Rand Paul, as Julie says, is not the most libertarian politician that could be conjured up, but he is marching down an adjacent road. Rand Paul’s advantage is not that he is perfect – there are some things to be debated about his politics such as his position on Wikileaks and Chelsea Manning – but that he is not perfect, and he may attract the right wingers from the GOP and also the libertarian voters; which would give him a broad base and strong support in any election. Sure he is divisive, and he may not be a snug fit for either of those groups, but in modern politics, who can be everything to everyone?

For young libertarians like John and Julie, there is still much more work to be done: laws that need reform or scrapping entirely, changes in policy decisions for the government, a massive reigning in on spending and promotion of the End the Fed (#endthefed) movement.

“’If a law is unjust a man is not only right to disobey it, he is obligated to do so,’ Thomas Jefferson once said,” John tells me. “The best source of information about abusive government is individuals within the government – easily. It is important to have people with integrity in government. We need people that keep true and are never ashamed or afraid of doing what is right. When the state becomes abusive not only do the people have the right to know, they MUST know in order for our form of government to work. Our country was founded on this idea.”

Are there any politicians with integrity left? John Yowan clearly thinks so. And many American libertarians are crossing their fingers and toes in the hope that Rand Paul is one of them.

American libertarianism is moving in the right direction: the drone wars, the NSA scandal, the trillions of dollars worth of debt and the bankruptcy in Detroit are all factors of aggressive Statism. Could it be time for a new era of politics? And to what level of bellicosity will it boom: “don’t tread on me”? Only time will tell; but for Rand Paul acolytes and libertarian followers, it must be a pretty exciting time indeed.

9 COMMENTS

  1. I liked Julie Borowski, but then I saw her videos on feminism and women in the libertarian movement and she is a slut-shaming, social con, trapped in her middle class bubble that repeats text book definitions of libertarianism.

    If she is the future of the movement – it’s not going to get far, trust me.

  2. This is an excellent article. I am familiar with both Julie’s and John’s remarkable presence on the net. Julie has a penache for informative and entertainig videos. I would recommend them to anyone interested in learning about the liberty movement!

  3. Um, Ron Paul (and probably Rand) are not libertarians, they are paleo-conservatives. They share some ideals with libertarians (classical liberals) but both Pauls are socially conservative for instance.

    • Yeah I heard that Ron was actually a social conservative, but to his credit he never wanted the government to legislate for his morals. That seems libertarian enough to me – check out Julie’s video in this article on the topic

        • The perfect libertarian, someone that believes in unlimited liberty, that you describe is actually an anarchist. Anarchists are often just libertarians that stopped making exceptions. Wanting to at least limit authorities from the federal level to the state level is just another one of the compromises that many libertarians are willing to make.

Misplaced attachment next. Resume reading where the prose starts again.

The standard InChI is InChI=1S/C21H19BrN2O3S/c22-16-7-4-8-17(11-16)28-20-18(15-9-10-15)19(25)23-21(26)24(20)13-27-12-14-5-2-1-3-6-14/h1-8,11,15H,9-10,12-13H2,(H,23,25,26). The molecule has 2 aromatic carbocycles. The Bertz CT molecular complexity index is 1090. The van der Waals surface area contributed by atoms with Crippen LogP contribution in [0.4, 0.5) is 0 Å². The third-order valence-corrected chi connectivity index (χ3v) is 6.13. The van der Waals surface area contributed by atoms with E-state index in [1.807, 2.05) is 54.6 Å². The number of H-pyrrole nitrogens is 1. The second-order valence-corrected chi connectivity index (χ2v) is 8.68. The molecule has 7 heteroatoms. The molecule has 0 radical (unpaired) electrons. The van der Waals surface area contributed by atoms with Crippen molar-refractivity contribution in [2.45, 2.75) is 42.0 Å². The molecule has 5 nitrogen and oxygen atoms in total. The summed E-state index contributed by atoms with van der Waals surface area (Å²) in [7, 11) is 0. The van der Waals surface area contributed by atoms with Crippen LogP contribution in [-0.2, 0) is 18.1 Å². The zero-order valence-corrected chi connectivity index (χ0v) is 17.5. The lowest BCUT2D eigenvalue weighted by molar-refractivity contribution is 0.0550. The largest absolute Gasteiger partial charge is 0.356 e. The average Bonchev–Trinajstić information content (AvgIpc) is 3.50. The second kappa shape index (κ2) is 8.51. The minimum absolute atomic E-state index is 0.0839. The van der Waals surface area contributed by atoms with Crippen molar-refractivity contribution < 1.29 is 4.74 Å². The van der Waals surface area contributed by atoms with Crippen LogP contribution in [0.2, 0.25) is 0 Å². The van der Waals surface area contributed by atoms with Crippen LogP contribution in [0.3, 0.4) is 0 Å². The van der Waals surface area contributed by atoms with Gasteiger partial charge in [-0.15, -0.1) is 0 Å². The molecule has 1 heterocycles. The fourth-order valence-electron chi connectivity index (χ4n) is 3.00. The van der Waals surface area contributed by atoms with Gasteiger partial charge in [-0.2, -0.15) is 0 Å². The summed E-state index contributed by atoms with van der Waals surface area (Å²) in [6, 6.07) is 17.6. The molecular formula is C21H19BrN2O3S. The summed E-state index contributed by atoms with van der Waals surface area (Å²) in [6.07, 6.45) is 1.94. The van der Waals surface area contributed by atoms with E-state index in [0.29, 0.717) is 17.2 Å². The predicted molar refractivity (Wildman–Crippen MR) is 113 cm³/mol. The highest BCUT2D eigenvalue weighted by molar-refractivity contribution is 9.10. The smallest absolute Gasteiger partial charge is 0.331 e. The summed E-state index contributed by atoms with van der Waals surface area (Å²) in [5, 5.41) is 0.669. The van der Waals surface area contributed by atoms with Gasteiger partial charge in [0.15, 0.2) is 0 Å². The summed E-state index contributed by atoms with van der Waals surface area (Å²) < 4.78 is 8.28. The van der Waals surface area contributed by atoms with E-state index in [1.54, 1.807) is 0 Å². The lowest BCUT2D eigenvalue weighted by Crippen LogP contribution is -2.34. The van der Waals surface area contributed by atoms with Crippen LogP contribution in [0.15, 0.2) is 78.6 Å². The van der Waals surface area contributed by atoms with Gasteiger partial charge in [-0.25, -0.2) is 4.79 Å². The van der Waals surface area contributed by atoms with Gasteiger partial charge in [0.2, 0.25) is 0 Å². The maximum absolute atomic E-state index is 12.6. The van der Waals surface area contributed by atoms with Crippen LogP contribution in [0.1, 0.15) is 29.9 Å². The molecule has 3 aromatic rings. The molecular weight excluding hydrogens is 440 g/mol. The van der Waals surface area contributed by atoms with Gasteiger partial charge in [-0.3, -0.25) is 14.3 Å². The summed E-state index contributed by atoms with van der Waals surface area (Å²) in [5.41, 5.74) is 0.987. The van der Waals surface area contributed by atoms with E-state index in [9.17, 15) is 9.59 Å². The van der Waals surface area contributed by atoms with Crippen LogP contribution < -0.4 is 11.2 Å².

• I assume you are talking about Abortion. Under the original conception of the Constitution, most all police powers were to be reserved for the States and not the Federal Government. Most all criminal law is under state law and not Federal. That does mean that some states can have bad laws. If they violate the Constitution, especially as it is amended by the 14th and 15th Amendments,… then the Federal Government can intervene. Otherwise it is left to the states or the people, as per the 10th and 9th Amendments.

          It is not a perfect system. Such a thing does not exist. As an engineer I know with absolute certainty that EVERY decision making process makes mistakes. That’s an absolute given. Given that fact, how does one minimize the resulting damage. The Founding Fathers believed that “[T]he government of the United States is a definite government, confined to specified objects. It is not like the state governments, whose powers are more general. Charity is no part of the legislative duty of the government.” ~James Madison. I believe the idea is let there be separate experiments in the states and let the people vote with their feet upon which states they choose to live in.

          I can support either Ron Paul or Gary Johnson on the issue of Abortion because frankly my own beliefs and feeling on this issue are very ambiguous. That being said I am firmly pro-choice because I believe an unwanted fetus is committing trespass within the mother’s body.

          First let me provide some personal background. My mother and sister both had abortions performed upon themselves before Roe vs. Wade was decided. My sister’s abortion was botched nearly resulting in her death, while also leaving her infertile for life. Her infertility was a factor in her first husband leaving her. If my mother had not previously aborted my womb siblings, I would not have been conceived and born myself. Please excuse me if I don’t regard my family members as being murderers or irredeemably evil.